Forms Of Energy

Lucy Railton / Max Eilbacher
Forma / Metabolist Meter (Foster, Cottin, Caetani and a Fly)

Second item in the Portraits GRM series (the first was Shutting Down Here, by Jim O’Rourke) is an excellent split record showcasing the talents of English cellist Lucy Railton and the Baltimore artist Max Eilbacher.

Railton has performed on many recordings (we have heard her on a record by Alex Hills for Carrier), and has a few records under her own name – one with Peter Zinovieff, RFG Inventions for Cello and Computer, looks intriguing. Her side is devoted to Forma, an elaborate and complex work but also an extremely accessible one, and a highly inventive and original piece of performance/composition it be. It was commissioned by INA GRM and has been performed live in Paris (in 2019), but I’m not sure if that’s the version that’s ended up on vinyl as there are a number of pre-recorded elements, and Railton has done a final mix for this release. There’s a live recording of her cello playing, but also a Serge synth, and a church organ – various recording engineers are credited, as well as musicians. There are “other materials” too, and the finished Forma is effectively a multi-channel affair, but it’s refreshingly free from too many layers, extraneous field recordings, or over-processed digital effects that blight so much music in this genre. Conversely, Railton’s work has a starkness and clarity in its delivery which is bracing, and something I am finding very enjoyable.

On the surface, this makes for a very approachable piece of music, but at the same time it’s very hard to discern the mysterious, underlying logic of the piece. Even the press notes admit defeat, clutching at unusual metaphors of “burrowing”, “chaos”, and even “the wings of a nocturnal moth reflecting dark light”. There’s emotional truth here, and even though Forma is sombre and dark in tone, it’s certainly not steeped in melancholy or despair; rather, one senses that Railton is taking a long clear-eyed look at something quite profound and difficult, facing hard truths.

On the B side we have Max Eilbacher with the lengthy-titled piece Metabolist Meter (Foster, Cottin, Caetani And A Fly). This fellow works roughly in area of “electro-acoustic traditions”, is very capable with computer music, and is one of these intermedia fellows whose work crosses into video and performance besides sound art. I see one of his early records came out on Spectrum Spools, the Mego sublabel for “popular” electronics, and depending on which corner of the web your browser sends you to, you might find him typecast as a dance / electronica act.

Metabolist Meter is another piece with a fairly lengthy creation span, and recorded in more than one place before its final assembly; the press notes helpfully inform us exactly where in the world he made the fly recordings that constitute part of the work. Yes, there is a real fly buzzing away in here, and it might be in its death throes, although it’s just one element inside a very busy composition that crackles with activity and life. Cross-rhythms and high speeds seem to be one of Eilbacher’s stylistic signatures, along with sometimes unexpected and startling edits where he can delight in clashing together unrelated blocks of sound for maximal effect. It would be too much of a stretch to call these episodes “noisy”, but our man is certainly keen on making sure we don’t fall asleep in our chair while listening. Where Railton would like to transfix us with the solemnity and grandeur of her work, Max Eilbacher can’t wait to let loose a few cobras and scorpions into the arena just to keep us hopping about.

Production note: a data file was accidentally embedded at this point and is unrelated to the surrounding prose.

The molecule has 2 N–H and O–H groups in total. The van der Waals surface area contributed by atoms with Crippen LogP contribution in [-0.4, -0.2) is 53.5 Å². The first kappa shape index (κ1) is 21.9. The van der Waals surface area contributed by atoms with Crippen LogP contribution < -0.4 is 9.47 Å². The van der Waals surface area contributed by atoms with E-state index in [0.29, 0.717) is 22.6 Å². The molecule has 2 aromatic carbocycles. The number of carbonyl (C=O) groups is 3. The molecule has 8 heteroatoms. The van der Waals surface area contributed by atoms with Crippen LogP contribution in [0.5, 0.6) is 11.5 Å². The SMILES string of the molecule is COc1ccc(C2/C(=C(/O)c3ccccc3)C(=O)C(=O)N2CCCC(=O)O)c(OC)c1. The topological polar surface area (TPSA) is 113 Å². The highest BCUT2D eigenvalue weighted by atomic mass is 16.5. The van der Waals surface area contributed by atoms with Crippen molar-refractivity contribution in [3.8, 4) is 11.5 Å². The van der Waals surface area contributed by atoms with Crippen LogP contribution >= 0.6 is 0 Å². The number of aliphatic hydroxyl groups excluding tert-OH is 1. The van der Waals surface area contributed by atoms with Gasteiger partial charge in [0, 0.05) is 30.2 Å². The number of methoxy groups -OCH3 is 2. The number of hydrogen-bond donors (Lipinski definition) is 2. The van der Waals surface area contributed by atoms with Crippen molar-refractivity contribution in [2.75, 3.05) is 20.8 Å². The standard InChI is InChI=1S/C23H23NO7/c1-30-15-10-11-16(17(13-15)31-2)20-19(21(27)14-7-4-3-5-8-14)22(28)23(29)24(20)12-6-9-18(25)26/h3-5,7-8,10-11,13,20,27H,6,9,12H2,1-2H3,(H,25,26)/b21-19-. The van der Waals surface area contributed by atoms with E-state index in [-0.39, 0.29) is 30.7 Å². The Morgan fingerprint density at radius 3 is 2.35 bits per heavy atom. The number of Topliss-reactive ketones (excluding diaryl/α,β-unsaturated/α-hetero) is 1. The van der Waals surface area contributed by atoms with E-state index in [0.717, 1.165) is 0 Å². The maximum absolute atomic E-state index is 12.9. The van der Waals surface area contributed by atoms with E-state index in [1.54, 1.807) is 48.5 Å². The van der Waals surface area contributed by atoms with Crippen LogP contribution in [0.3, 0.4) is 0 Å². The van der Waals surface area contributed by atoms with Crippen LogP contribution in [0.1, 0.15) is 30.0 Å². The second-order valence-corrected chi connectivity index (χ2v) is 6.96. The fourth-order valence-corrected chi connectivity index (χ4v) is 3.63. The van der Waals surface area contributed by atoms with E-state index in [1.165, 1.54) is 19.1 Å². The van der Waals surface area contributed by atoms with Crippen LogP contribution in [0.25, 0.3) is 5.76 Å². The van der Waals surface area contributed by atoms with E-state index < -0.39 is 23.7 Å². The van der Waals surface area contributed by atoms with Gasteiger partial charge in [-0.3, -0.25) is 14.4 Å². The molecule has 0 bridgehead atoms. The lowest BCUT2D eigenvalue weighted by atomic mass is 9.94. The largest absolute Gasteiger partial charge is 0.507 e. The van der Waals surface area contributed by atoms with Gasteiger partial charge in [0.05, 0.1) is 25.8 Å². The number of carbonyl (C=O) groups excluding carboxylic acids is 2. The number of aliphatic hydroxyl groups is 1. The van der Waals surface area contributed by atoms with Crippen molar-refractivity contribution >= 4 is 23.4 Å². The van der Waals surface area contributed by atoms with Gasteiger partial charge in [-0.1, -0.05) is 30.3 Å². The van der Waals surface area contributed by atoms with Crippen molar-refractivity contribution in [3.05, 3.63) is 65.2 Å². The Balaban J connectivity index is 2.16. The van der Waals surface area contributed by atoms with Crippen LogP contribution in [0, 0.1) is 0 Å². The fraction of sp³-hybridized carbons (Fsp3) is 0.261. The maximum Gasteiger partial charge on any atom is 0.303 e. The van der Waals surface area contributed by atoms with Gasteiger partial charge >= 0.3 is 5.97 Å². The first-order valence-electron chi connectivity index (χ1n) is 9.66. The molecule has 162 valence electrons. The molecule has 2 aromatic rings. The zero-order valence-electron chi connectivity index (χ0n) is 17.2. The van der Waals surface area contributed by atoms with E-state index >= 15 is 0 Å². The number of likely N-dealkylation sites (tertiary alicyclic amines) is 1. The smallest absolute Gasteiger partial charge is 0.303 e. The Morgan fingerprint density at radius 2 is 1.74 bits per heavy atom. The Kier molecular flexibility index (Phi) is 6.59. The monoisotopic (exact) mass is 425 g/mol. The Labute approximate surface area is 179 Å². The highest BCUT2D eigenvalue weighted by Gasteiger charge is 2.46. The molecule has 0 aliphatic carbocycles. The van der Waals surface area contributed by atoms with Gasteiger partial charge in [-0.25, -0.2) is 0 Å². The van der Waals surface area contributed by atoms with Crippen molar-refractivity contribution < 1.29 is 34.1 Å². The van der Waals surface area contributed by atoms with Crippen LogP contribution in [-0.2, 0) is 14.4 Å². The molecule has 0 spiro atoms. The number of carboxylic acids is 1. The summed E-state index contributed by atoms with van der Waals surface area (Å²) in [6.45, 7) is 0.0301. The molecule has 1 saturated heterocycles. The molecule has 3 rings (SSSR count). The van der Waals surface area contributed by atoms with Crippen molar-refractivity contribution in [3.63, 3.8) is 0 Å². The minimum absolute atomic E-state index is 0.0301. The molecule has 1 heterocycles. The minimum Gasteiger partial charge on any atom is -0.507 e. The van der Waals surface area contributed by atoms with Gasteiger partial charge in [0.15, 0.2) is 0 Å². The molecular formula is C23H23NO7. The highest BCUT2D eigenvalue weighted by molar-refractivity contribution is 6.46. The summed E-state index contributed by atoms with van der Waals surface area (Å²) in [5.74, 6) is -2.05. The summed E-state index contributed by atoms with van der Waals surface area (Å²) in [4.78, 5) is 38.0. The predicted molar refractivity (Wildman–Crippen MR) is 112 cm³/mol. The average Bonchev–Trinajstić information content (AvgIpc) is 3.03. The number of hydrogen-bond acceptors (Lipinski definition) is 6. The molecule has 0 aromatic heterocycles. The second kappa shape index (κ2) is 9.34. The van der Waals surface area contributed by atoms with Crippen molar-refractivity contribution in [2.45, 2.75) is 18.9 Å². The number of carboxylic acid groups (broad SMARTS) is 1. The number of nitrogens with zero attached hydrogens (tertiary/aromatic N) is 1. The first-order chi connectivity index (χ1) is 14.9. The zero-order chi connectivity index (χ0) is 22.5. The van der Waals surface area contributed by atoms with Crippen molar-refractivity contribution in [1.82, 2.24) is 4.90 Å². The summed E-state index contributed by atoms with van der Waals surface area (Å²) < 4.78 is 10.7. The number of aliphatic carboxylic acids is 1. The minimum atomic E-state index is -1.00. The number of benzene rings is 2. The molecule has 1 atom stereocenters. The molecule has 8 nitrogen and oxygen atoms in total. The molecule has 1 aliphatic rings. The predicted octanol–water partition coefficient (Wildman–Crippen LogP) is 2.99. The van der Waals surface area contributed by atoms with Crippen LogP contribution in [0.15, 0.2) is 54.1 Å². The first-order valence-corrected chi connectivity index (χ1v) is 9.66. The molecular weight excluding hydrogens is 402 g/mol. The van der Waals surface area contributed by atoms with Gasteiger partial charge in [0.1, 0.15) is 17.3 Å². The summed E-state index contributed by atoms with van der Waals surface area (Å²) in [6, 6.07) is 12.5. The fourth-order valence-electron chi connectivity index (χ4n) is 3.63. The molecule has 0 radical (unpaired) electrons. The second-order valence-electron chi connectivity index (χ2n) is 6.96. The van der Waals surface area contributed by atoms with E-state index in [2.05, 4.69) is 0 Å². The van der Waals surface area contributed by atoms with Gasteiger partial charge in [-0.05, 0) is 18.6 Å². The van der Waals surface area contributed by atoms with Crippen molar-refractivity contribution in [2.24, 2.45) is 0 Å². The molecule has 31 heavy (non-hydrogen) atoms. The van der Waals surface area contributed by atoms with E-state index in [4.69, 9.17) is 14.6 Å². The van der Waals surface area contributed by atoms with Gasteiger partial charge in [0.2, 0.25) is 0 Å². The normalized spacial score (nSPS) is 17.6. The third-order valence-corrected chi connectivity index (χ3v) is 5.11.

At a formal level, I get the thing about clashing timbres and structures together, and the “kaleidoscopic forms”, but I’ve no idea what is meant by “abstraction of the harmonic volutes”. Even so, Eilbacher produces a very original soundworld, and like Railton he has freed himself from the clichés associated with over-processing and digital workstations. Besides all this rich and hyper-busy textured electronica material, there’s also the flute playing of Ka Baird, and snatches of spoken word (mostly in French) yapped by a couple of voice artists working from texts written by the composer. And of course, that poor fly a-buzzing haplessly. It’s thoroughly perplexing, in a good way, challenging the listener to make sense of the barrages and swarms of material, to find some underlying narrative; although if you want to find connections it is just about possible to interpret the fluttering sounds at the beginning as an abstracted rendition of the fly’s pattering wings.

I anticipate future listenings and relistenings of both of these strong and original works, be it the near-monumental structure of Railton whose walls will not readily disclose their secrets, or the Chinese puzzle posed by Eilbacher’s fly, which may take years to solve. Arrived 3rd June 2020.